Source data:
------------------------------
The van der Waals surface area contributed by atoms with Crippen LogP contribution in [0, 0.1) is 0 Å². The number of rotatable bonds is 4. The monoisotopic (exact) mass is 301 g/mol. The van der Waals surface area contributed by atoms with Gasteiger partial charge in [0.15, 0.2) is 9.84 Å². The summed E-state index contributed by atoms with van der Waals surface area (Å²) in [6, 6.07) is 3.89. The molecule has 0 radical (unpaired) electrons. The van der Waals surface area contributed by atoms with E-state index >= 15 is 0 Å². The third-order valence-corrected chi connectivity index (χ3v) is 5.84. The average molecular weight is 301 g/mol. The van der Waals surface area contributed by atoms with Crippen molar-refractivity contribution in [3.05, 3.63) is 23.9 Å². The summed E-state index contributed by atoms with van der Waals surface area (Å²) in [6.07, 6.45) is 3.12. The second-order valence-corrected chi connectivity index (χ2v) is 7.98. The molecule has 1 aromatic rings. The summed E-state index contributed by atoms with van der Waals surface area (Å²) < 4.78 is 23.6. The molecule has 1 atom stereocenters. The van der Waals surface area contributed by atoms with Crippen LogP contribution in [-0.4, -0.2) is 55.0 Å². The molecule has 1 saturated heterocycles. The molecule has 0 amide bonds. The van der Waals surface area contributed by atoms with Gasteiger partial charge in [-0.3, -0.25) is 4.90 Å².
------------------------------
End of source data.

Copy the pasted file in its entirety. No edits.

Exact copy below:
The van der Waals surface area contributed by atoms with Crippen LogP contribution in [0, 0.1) is 0 Å². The number of rotatable bonds is 4. The monoisotopic (exact) mass is 301 g/mol. The van der Waals surface area contributed by atoms with Gasteiger partial charge in [0.15, 0.2) is 9.84 Å². The summed E-state index contributed by atoms with van der Waals surface area (Å²) in [6, 6.07) is 3.89. The molecule has 0 radical (unpaired) electrons. The van der Waals surface area contributed by atoms with E-state index >= 15 is 0 Å². The third-order valence-corrected chi connectivity index (χ3v) is 5.84. The average molecular weight is 301 g/mol. The van der Waals surface area contributed by atoms with Crippen molar-refractivity contribution in [3.05, 3.63) is 23.9 Å². The summed E-state index contributed by atoms with van der Waals surface area (Å²) in [6.07, 6.45) is 3.12. The second-order valence-corrected chi connectivity index (χ2v) is 7.98. The molecule has 1 aromatic rings. The summed E-state index contributed by atoms with van der Waals surface area (Å²) < 4.78 is 23.6. The molecule has 1 atom stereocenters. The van der Waals surface area contributed by atoms with Crippen LogP contribution in [-0.4, -0.2) is 55.0 Å². The molecule has 1 saturated heterocycles. The molecule has 0 amide bonds. The van der Waals surface area contributed by atoms with Gasteiger partial charge in [-0.3, -0.25) is 4.90 Å².